Skin-Care Tips

Not Cleaning Your Apple Watch Can Cause Skin Irritation—Here’s How To Deal if That Happens

Photo: Getty Images/d3sign
Much like Twitter, Reddit can be an extremely terrible place—but if you know where to look, there are pockets of good where you can discuss things like Yellowjackets theories, ways to make oatmeal taste better, and skin concerns. A recent popular thread in the latter category was about Apple Watches and skin irritation. A user asked for advice after noticing skin irritation right where they wear their Apple Watch, despite wearing it for years and not experiencing any issues. Lots of people could relate, so we asked board-certified dermatologist Joshua Zeichner, MD, to weigh in.

"Contact dermatitis is a reaction in the skin caused by direct contact from an external factor," explains Dr. Zeichner, who notes that you’re no more at risk for an allergic reaction to your watch than you are to your jewelry. "You can develop either direct irritation or a true allergy. Allergic contact dermatitis is often caused by fragrances and preservatives and cosmetic products. It also can be caused by metals, plastics, adhesives, or even dyes used in textiles or leather." So yep, it's definitely possible that your smart watch could cause this kind of skin reaction.

"Most of the rashes that we see from watches is the result of irritation, as sweat, oil, and dirt build up under the watch and are pushed against the skin," Dr. Zeichner says. "Direct friction of the watchband against your wrist can also lead to irritation. depending on the band you’re using." To help prevent this, he recommends that you keep the watch and your skin clean, and wear the watch slightly loose on your wrist so that it doesn't put too much pressure on your skin.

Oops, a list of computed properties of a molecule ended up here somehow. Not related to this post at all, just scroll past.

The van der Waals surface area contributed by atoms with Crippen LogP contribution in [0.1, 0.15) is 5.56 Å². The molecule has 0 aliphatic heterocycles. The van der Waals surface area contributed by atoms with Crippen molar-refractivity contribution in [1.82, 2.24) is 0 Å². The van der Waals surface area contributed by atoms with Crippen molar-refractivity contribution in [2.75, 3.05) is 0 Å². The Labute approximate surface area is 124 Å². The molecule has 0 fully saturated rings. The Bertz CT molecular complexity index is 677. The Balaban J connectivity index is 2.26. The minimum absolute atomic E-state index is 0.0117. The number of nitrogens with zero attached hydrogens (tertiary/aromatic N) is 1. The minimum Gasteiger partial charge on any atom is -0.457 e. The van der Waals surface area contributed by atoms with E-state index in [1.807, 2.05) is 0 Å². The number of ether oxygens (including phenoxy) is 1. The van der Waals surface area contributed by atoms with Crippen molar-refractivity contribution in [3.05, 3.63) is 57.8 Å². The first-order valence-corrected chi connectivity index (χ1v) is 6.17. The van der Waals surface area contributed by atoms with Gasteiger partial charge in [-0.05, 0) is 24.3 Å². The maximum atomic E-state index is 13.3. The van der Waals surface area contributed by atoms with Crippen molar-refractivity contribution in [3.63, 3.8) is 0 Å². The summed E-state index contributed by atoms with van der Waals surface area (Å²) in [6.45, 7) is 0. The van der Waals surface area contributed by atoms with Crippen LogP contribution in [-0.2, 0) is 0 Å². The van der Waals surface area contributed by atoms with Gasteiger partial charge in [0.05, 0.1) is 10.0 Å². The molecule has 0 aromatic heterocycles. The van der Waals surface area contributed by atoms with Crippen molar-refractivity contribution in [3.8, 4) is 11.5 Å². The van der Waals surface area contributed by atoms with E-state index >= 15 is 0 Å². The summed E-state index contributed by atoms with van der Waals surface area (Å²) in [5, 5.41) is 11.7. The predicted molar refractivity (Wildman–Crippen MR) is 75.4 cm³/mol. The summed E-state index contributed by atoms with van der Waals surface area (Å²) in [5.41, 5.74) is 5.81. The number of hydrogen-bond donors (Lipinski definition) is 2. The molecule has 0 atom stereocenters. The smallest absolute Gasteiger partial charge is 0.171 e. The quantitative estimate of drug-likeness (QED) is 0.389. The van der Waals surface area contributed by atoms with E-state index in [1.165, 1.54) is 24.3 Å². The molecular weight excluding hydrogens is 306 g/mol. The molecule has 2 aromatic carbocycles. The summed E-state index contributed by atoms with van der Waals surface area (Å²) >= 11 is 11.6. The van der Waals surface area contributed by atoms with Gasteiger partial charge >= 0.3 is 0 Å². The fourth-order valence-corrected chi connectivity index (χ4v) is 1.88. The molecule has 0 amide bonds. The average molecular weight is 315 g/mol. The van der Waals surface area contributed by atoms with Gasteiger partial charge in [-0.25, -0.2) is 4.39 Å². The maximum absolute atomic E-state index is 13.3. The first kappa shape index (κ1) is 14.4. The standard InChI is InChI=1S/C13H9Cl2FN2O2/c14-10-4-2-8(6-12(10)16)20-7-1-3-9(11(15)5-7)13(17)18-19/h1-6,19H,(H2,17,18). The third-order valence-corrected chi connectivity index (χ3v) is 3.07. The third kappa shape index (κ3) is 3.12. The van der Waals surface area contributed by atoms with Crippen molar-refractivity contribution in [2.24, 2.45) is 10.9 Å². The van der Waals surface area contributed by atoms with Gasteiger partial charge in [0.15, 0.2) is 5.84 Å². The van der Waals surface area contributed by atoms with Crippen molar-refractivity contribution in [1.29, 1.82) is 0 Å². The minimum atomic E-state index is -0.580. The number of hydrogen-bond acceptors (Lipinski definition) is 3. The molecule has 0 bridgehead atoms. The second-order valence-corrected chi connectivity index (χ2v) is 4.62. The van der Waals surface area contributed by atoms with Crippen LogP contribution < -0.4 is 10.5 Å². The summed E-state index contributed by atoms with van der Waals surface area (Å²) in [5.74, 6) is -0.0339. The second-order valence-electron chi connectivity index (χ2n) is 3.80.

If you do develop a rash, the first thing to do is take the watch off so that your skin can recover, Dr. Zeichner says. "You can apply a moisturizer to help repair the skin barrier. I usually recommend Vaseline Essential Healing Lotion ($10), which forms a protective seal over the skin using triple purified petrolatum along with colloidal oatmeal," he says. You can also apply an over-the-counter, one-percent hydrocortisone cream, which can help with itchiness and redness—however, Dr. Zeichner notes that this shouldn't be used for longer than two weeks in a row.

If you don't see any improvement, go see a derm! While most watch rashes are caused by irritation, there are some cases where the person has a true allergy, Dr. Zeichner says, depending on the type of watch band or if you are sensitive to certain metals. "Allergy testing known as patch testing may be appropriate to determine whether you have a specific allergy," he says.

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